CLIFTON PARK, N.Y. — While the push to get a community garden on town-owned land in Clifton Park has been slowed to a walk, the one at St. Edward’s Catholic Church is beginning to produce a bountiful harvest.
The leafy green sprouts and meandering vines found within the 36 active plots are finally starting to produce potatoes, cucumbers, squash, beans, and rutabagas. One plot “owner” got the garden’s first tomato late last week.
“Steve told me I had a tomato as I was weeding and I didn’t even know it,” said the garden’s de facto leader Stan Zacharewicz. “If he hadn’t told me about it, I’d have missed it and gone home.”
The one-third of an acre parcel at the end of the church entrance drive at 569 Clifton Park Center Road is in full sun. As long as the individual plots are weeded regularly, fertilized, and watered with loving care it’s hard to imagine someone not having success.
“We get it rototilled in the spring at no cost to anyone, and I try and get everyone to have their plots cleared by Columbus Day so I can spread winter ryegrass on it,” Zacharewicz said. “It put nutrients back into the soil for next year.”
The St. Edward’s Garden Group is made up of an informal, ever-changing number of gardeners. Most are church members, but there’s no requirement that they are. Limiting notice of the plots to the church bulletin tends to limit the number of people aware of the activity but word of mouth among gardeners spreads fast.
Last Friday, Phil Woodrow, a Baptist, worked his plot alongside Zacharewicz, Al Czerpak, and Steve Valenti as all four weeded their plots. The kibitzing and gardening hints flew back and forth like a slow-motion badminton shuttlecock.
“I tell people I’m a Catholic six months each year,” Woodrow said.
To the best of anyone’s knowledge, the land was originally allotted for a community garden by the church hierarchy about 12 years ago. Zacharewicz took over the leadership role in 2015 when one of the original members stepped aside.
The parcel was put on hiatus in 2016 when the church began work on a worship center addition. It was brought back to life in the spring of 2018 after the addition opened.
“When we started up again some of the original folks dropped out,” Zacharewicz said. “There were a number who didn’t want to plant here anymore because they feared contamination from all the trucks during the construction. When we rototilled the soil that first time we brought up a lot of stuff.”
The parcel is divided up each spring into 42 plots that are 15 feet by 20 feet each. This year 36 plots have been planted. Six sit fallow due to a lack of gardeners. There is no charge to join the group, but the cost of fencing, which is highly recommended, and its installation is born by the plot owner as are the seeds and the labor.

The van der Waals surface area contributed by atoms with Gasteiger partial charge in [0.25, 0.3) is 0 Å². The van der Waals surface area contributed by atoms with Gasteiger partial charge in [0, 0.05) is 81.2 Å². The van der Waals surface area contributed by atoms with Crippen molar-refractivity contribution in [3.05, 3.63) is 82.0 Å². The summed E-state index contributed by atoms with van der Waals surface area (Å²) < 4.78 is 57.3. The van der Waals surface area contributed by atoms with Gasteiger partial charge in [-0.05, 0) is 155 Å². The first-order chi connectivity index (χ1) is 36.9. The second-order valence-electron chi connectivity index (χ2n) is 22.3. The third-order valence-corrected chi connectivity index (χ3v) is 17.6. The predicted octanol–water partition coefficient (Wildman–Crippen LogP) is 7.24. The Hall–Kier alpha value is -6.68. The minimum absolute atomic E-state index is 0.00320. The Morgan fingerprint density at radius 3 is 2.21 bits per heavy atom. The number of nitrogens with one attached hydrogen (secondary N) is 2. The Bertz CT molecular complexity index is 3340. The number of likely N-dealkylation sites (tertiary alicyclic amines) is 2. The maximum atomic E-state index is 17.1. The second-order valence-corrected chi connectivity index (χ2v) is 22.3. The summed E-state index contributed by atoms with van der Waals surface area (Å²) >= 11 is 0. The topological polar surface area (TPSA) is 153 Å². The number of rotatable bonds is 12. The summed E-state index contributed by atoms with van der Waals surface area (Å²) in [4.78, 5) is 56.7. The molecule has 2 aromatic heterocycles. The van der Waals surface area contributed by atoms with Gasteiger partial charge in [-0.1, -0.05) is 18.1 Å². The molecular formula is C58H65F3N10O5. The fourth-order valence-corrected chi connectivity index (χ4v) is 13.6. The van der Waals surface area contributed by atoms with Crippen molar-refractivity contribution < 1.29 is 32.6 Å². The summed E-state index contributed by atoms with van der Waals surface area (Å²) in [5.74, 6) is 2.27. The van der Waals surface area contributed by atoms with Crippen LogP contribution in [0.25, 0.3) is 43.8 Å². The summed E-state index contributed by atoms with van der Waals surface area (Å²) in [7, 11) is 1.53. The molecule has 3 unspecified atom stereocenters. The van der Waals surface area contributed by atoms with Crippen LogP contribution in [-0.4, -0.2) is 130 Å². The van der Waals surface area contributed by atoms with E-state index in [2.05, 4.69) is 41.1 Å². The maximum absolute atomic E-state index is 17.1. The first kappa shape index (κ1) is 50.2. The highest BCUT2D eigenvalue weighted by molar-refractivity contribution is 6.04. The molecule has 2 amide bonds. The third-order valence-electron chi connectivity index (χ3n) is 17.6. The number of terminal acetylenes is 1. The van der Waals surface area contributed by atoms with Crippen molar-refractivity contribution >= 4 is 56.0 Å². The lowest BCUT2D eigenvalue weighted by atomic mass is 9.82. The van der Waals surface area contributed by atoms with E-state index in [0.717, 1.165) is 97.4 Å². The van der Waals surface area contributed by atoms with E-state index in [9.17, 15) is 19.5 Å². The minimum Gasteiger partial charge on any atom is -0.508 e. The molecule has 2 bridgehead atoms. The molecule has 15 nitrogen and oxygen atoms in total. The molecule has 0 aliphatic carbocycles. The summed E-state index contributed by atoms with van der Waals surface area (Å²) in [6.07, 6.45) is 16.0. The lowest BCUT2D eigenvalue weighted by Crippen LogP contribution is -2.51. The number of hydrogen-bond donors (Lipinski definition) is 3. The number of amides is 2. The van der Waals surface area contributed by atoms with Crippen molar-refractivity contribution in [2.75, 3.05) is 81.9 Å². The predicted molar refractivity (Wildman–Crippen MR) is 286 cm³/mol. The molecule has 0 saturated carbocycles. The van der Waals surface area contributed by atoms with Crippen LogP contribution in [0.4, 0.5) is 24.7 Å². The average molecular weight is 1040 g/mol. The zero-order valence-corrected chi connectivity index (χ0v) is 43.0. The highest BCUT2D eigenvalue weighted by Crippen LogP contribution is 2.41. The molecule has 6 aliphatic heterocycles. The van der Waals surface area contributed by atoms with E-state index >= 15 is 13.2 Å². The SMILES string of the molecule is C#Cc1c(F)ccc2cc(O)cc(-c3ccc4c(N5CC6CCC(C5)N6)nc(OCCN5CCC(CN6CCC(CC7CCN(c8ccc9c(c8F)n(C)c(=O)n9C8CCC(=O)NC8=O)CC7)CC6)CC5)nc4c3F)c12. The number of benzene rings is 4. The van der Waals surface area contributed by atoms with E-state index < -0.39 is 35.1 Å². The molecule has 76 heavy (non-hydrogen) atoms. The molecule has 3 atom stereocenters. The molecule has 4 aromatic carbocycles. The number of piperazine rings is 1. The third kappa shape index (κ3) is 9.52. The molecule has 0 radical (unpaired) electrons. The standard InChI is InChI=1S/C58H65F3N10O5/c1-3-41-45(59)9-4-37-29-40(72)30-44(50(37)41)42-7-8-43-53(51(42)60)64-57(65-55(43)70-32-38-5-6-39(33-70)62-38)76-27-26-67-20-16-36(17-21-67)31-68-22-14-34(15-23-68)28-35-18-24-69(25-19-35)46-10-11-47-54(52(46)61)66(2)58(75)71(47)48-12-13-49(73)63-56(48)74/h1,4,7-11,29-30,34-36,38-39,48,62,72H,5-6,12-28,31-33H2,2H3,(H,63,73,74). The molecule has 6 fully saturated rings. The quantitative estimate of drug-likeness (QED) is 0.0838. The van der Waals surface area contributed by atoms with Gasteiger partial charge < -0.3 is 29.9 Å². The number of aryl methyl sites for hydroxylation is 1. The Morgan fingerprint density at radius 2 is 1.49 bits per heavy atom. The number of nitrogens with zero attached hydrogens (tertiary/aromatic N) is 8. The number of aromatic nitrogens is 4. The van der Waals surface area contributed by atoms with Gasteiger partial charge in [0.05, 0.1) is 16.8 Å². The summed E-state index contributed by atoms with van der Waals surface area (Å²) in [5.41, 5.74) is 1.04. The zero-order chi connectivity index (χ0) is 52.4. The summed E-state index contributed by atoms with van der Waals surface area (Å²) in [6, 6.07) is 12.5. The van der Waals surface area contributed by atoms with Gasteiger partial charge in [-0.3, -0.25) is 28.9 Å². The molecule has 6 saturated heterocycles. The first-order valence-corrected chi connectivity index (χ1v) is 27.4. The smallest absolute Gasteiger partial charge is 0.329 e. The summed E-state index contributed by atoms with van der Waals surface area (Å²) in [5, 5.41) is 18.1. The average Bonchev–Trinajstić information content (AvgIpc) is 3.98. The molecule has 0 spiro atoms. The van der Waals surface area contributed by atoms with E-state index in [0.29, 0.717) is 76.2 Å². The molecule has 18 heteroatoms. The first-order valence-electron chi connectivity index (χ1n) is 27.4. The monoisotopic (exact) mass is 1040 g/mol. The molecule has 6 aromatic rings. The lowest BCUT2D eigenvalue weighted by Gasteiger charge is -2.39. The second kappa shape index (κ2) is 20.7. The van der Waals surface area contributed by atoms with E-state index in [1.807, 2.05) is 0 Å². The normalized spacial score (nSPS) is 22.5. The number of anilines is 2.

A check of the plots late last week showed all were flourishing.
“I’ve got winter squash; buttercup, Hubbard, butternut and acorn, potatoes, and tomatoes,” Zacharewicz said. “It was a wet spring, and I’m sure it hindered a lot of the big farms, but this is all sand so we’re doing great.”
“I planted brussels sprouts, watermelon, eggplant, potatoes, tomatoes, and some flowers; zinnias, and marigolds to give the garden a community feel,” Czerpak said from beneath his wide-brimmed hat.
“Turnips, bush beans, pickling cucumbers, zucchini, squash, basil, okra, and 28 different tomato plants,” said a bemused Woodrow. “I’ve only been here two years, but I’ve been gardening for 70.”
Valenti, who is originally from Brooklyn, has found a calling in the community garden. He tends a total of four plots with all the produce dedicated to filling the food pantry at CAPTAIN CHS with fresh vegetables. In his spare time, he makes trips to the Regional Food Bank of Northeastern New York in Latham for the organization.
“I planted summer squash, potatoes, two kinds of winter squash; butternut and acorn, zucchini squash, and a few tomato plants,” he said. “These guys give me a lot of help. You have to not be afraid to ask for help when you need it.”
Walking through a 33-foot by 20-foot two-plot garden of winter squash that is unfenced Valenti noted that the vegetable is so hard the animals won’t touch it.
“When these are ready, they will be brought to the CAPTAIN office in the [Clifton Park] Public Safety Building and given out and the rest will be stored,” he said. “They don’t require any cold storage.”
At one end of the parcel’s main walkway, Valenti had placed a five-gallon plastic bucket and a basket with the word CAPTAIN marked on each.
“It’s for anyone who wants to share a little of their bounty with the food pantry,” he said.
As he finished weeding his plot Zacharewicz pointed to a plastic tub of freshly dug potatoes.
“I had some potatoes at home that we weren’t eating fast enough, and they started to sprout,” he said. “I came over here, stuck them in the ground, and this is the result.”